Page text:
TRIANGLES: Witnesses of the Holocaust


On Sunday, November 9th at 6pm BCC Co-sponsors “Triangles: Witness of the Holocaust,” A film by Ann P. Meredith. Watch the trailer below.

TRIANGLES is an unprecedented, inclusive and history changing film that shines an intimate light on a broader community and culture of the Holocaust not previously revealed. The Holocaust was a cruel and inconceivable tragedy. Not only were six million Jews murdered, other groups rarely heard about were also persecuted and killed by the Nazis before, during and after the Holocaust.

TRIANGLES allows victims and survivors who have been left out to tell their stories in their own words. Victims were of other religions, different classes, the disabled. Three million Soviet POWS, fifteen thousand male homosexuals, lesbians, transsexual and transgender people, one million Gypsies and two million Poles were also murdered.

This is a 40 minute film.

The screening will take place at Congregation Beth Chayim Chadashim, 6090 West Pico Boulevard, 90035, as part of BCC’s commemoration of the anniversary of Kristallnacht. The screening will be followed by a question and answer session with writer/director/producer Ann P Meredith of SWORDFISH Productions. Tickets will be $10 cash at the door, or $15 ticket via pay pal (

Co-sponsored by: BCC, Swordfish Productions, Remember The Women Institute, The World Congress of GLBT Jews Keshet Ga’ava and The National Council for Jewish Women

One Comment on “TRIANGLES: Witnesses of the Holocaust”

  • Linda Friedman Schmidt December 30, 2014 pm31 7:14 pm . Reply

    This is a powerful film. Thank you for the trailer. Together, art and story can help people understand not only what war, hunger, intolerance, and human rights abuses are, but also the consequences and the aftereffects on those who endured the suffering.

    My parents were survivors. I was born in the displaced persons camp in Eschwege, Germany. I make art from discarded clothing alluding to discarded humanity. I give new life to the discards, rescue, and transform them into narrative portraits. My process of cutting and tearing the clothing into strips relates to mourning, violence, the tear in the fabric of families. All of my work is influenced by the Holocaust, even when it appears otherwise.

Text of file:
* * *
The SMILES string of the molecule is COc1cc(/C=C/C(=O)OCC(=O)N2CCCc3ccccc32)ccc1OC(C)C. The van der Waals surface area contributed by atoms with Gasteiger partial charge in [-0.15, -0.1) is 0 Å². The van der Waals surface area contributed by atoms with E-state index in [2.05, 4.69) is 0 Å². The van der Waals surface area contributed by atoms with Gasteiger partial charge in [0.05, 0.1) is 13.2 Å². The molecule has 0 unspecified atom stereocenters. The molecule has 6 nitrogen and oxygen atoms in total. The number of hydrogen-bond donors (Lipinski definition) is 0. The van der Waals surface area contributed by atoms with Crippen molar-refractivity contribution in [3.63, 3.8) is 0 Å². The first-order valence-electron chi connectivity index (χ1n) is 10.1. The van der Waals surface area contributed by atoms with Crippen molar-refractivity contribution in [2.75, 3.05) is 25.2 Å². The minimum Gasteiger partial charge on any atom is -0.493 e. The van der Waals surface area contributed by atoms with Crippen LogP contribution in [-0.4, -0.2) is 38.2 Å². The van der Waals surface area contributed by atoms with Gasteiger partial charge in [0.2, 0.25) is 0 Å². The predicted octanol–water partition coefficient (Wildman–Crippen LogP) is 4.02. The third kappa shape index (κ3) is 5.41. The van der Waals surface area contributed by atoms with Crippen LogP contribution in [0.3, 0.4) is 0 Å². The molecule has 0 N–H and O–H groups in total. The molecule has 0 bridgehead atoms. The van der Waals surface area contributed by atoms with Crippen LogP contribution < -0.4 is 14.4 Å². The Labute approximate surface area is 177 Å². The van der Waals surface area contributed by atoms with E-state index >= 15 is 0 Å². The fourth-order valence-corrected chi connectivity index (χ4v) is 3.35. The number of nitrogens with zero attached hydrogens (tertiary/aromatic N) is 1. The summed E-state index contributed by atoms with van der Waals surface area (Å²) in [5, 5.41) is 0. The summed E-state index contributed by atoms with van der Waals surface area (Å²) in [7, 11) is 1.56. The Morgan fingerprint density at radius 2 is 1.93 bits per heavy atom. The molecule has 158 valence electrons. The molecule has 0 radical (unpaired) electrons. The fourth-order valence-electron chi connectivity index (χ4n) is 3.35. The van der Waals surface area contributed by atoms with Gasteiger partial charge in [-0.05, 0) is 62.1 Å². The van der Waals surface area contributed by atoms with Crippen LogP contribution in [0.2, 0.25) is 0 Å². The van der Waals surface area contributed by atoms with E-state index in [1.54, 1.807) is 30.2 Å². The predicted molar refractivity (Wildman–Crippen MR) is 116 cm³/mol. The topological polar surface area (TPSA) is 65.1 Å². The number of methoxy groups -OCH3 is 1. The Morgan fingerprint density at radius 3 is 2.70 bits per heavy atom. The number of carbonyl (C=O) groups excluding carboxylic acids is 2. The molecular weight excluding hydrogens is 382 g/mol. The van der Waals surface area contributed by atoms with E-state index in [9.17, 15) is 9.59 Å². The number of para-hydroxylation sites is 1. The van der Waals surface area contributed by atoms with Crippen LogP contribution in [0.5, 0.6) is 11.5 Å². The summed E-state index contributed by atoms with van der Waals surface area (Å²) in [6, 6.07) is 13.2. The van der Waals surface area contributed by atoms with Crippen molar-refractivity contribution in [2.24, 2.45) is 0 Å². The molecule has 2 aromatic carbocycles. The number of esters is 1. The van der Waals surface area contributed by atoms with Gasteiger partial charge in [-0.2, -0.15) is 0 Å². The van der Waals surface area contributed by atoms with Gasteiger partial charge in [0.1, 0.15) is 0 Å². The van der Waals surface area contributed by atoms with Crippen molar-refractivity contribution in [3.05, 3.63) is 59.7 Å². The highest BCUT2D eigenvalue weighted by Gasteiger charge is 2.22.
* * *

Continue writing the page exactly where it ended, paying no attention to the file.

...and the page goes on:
My own artwork shines an intimate light on another little discussed topic related to the Holocaust: the intergenerational transfer of trauma, a topic usually shoved under the rug. I depict the suffering of the second generation on the surface of my hooked art. There are common threads running through the fabric of the lives of the survivors children. We were caught up in the emotional thicket, the emotional burden weighing down the family from the period of traumatization during and after the Holocaust.

    I present the possibility for transformation and healing with my art and seek to change people’s hearts and minds by illuminating the experiences of war, displacement, oppression, and injustice through the power and passion of personal narrative in art.

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